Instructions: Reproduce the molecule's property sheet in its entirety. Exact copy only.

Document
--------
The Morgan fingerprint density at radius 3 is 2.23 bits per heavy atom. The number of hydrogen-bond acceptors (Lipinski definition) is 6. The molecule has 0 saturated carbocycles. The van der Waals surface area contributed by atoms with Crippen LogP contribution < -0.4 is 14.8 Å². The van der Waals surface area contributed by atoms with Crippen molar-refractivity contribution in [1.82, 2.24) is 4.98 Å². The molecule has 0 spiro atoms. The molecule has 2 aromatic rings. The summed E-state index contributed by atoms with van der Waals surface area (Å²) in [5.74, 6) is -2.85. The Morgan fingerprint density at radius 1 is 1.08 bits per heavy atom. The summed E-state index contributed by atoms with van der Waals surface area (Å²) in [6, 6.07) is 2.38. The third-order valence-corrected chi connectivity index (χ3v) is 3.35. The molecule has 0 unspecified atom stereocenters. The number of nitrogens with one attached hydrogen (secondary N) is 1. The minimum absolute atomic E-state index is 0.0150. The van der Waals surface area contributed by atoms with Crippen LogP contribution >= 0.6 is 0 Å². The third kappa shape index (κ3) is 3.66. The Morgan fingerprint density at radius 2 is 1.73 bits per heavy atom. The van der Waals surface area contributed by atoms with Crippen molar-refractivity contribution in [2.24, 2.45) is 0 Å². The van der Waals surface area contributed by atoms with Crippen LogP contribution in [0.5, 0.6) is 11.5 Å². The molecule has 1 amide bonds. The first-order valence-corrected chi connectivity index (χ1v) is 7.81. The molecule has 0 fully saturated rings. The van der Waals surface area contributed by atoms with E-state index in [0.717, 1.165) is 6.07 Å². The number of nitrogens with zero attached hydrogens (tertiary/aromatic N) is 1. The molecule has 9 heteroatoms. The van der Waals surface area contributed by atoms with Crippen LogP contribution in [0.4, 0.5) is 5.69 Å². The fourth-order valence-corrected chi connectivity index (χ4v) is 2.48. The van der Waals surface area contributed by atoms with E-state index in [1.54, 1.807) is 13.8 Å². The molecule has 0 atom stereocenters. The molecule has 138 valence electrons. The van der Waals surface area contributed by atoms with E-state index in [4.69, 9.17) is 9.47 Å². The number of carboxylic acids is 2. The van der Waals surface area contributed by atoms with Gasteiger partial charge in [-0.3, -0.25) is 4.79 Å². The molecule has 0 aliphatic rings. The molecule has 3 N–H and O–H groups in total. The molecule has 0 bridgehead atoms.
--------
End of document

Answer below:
The Morgan fingerprint density at radius 3 is 2.23 bits per heavy atom. The number of hydrogen-bond acceptors (Lipinski definition) is 6. The molecule has 0 saturated carbocycles. The van der Waals surface area contributed by atoms with Crippen LogP contribution < -0.4 is 14.8 Å². The van der Waals surface area contributed by atoms with Crippen molar-refractivity contribution in [1.82, 2.24) is 4.98 Å². The molecule has 0 spiro atoms. The molecule has 2 aromatic rings. The summed E-state index contributed by atoms with van der Waals surface area (Å²) in [5.74, 6) is -2.85. The Morgan fingerprint density at radius 1 is 1.08 bits per heavy atom. The summed E-state index contributed by atoms with van der Waals surface area (Å²) in [6, 6.07) is 2.38. The third-order valence-corrected chi connectivity index (χ3v) is 3.35. The molecule has 0 unspecified atom stereocenters. The number of nitrogens with one attached hydrogen (secondary N) is 1. The minimum absolute atomic E-state index is 0.0150. The van der Waals surface area contributed by atoms with Crippen LogP contribution >= 0.6 is 0 Å². The third kappa shape index (κ3) is 3.66. The Morgan fingerprint density at radius 2 is 1.73 bits per heavy atom. The van der Waals surface area contributed by atoms with Crippen molar-refractivity contribution in [2.24, 2.45) is 0 Å². The van der Waals surface area contributed by atoms with Crippen LogP contribution in [0.5, 0.6) is 11.5 Å². The molecule has 1 amide bonds. The first-order valence-corrected chi connectivity index (χ1v) is 7.81. The molecule has 0 fully saturated rings. The van der Waals surface area contributed by atoms with E-state index in [0.717, 1.165) is 6.07 Å². The number of nitrogens with zero attached hydrogens (tertiary/aromatic N) is 1. The molecule has 9 heteroatoms. The van der Waals surface area contributed by atoms with Crippen LogP contribution in [0.4, 0.5) is 5.69 Å². The fourth-order valence-corrected chi connectivity index (χ4v) is 2.48. The van der Waals surface area contributed by atoms with E-state index in [1.54, 1.807) is 13.8 Å². The molecule has 0 atom stereocenters. The molecule has 138 valence electrons. The van der Waals surface area contributed by atoms with E-state index in [4.69, 9.17) is 9.47 Å². The number of carboxylic acids is 2. The van der Waals surface area contributed by atoms with Gasteiger partial charge in [-0.3, -0.25) is 4.79 Å². The molecule has 0 aliphatic rings. The molecule has 3 N–H and O–H groups in total. The molecule has 0 bridgehead atoms.